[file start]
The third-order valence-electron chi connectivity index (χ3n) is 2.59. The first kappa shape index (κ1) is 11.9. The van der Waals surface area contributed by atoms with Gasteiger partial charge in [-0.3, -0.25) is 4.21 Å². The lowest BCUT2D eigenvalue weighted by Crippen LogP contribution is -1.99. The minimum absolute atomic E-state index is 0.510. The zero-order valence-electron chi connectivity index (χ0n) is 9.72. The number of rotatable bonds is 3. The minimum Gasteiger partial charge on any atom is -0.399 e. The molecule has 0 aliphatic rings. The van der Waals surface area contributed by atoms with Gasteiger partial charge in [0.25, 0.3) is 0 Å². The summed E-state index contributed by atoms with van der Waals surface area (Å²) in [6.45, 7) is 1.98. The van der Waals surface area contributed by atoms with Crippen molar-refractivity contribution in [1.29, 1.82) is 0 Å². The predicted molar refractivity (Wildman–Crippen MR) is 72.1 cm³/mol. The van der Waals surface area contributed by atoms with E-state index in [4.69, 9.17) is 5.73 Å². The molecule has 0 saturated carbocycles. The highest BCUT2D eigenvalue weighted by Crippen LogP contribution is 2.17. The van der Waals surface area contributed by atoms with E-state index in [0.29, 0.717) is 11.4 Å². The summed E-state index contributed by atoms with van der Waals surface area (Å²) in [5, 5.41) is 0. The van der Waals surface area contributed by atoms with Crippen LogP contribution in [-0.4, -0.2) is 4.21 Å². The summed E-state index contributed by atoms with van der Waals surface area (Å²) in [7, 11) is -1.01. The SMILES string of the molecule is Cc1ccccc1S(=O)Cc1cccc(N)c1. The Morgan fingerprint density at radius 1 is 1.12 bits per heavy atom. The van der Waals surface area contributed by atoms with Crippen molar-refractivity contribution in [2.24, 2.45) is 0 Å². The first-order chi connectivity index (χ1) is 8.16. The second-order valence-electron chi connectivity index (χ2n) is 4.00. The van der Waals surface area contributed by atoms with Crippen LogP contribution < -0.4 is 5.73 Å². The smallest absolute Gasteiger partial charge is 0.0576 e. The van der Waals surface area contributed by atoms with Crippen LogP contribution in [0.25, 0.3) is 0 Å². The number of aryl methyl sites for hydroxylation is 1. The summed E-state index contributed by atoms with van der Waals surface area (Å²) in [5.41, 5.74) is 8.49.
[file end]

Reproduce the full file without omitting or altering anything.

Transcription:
The third-order valence-electron chi connectivity index (χ3n) is 2.59. The first kappa shape index (κ1) is 11.9. The van der Waals surface area contributed by atoms with Gasteiger partial charge in [-0.3, -0.25) is 4.21 Å². The lowest BCUT2D eigenvalue weighted by Crippen LogP contribution is -1.99. The minimum absolute atomic E-state index is 0.510. The zero-order valence-electron chi connectivity index (χ0n) is 9.72. The number of rotatable bonds is 3. The minimum Gasteiger partial charge on any atom is -0.399 e. The molecule has 0 aliphatic rings. The van der Waals surface area contributed by atoms with Gasteiger partial charge in [0.25, 0.3) is 0 Å². The summed E-state index contributed by atoms with van der Waals surface area (Å²) in [6.45, 7) is 1.98. The van der Waals surface area contributed by atoms with Crippen molar-refractivity contribution in [1.29, 1.82) is 0 Å². The predicted molar refractivity (Wildman–Crippen MR) is 72.1 cm³/mol. The van der Waals surface area contributed by atoms with E-state index in [4.69, 9.17) is 5.73 Å². The molecule has 0 saturated carbocycles. The highest BCUT2D eigenvalue weighted by Crippen LogP contribution is 2.17. The van der Waals surface area contributed by atoms with E-state index in [0.29, 0.717) is 11.4 Å². The summed E-state index contributed by atoms with van der Waals surface area (Å²) in [5, 5.41) is 0. The van der Waals surface area contributed by atoms with Crippen LogP contribution in [-0.4, -0.2) is 4.21 Å². The summed E-state index contributed by atoms with van der Waals surface area (Å²) in [7, 11) is -1.01. The SMILES string of the molecule is Cc1ccccc1S(=O)Cc1cccc(N)c1. The Morgan fingerprint density at radius 1 is 1.12 bits per heavy atom. The van der Waals surface area contributed by atoms with Crippen molar-refractivity contribution in [2.24, 2.45) is 0 Å². The first-order chi connectivity index (χ1) is 8.16. The second-order valence-electron chi connectivity index (χ2n) is 4.00. The van der Waals surface area contributed by atoms with Crippen LogP contribution < -0.4 is 5.73 Å². The smallest absolute Gasteiger partial charge is 0.0576 e. The van der Waals surface area contributed by atoms with Crippen LogP contribution in [0.25, 0.3) is 0 Å². The number of aryl methyl sites for hydroxylation is 1. The summed E-state index contributed by atoms with van der Waals surface area (Å²) in [5.41, 5.74) is 8.49.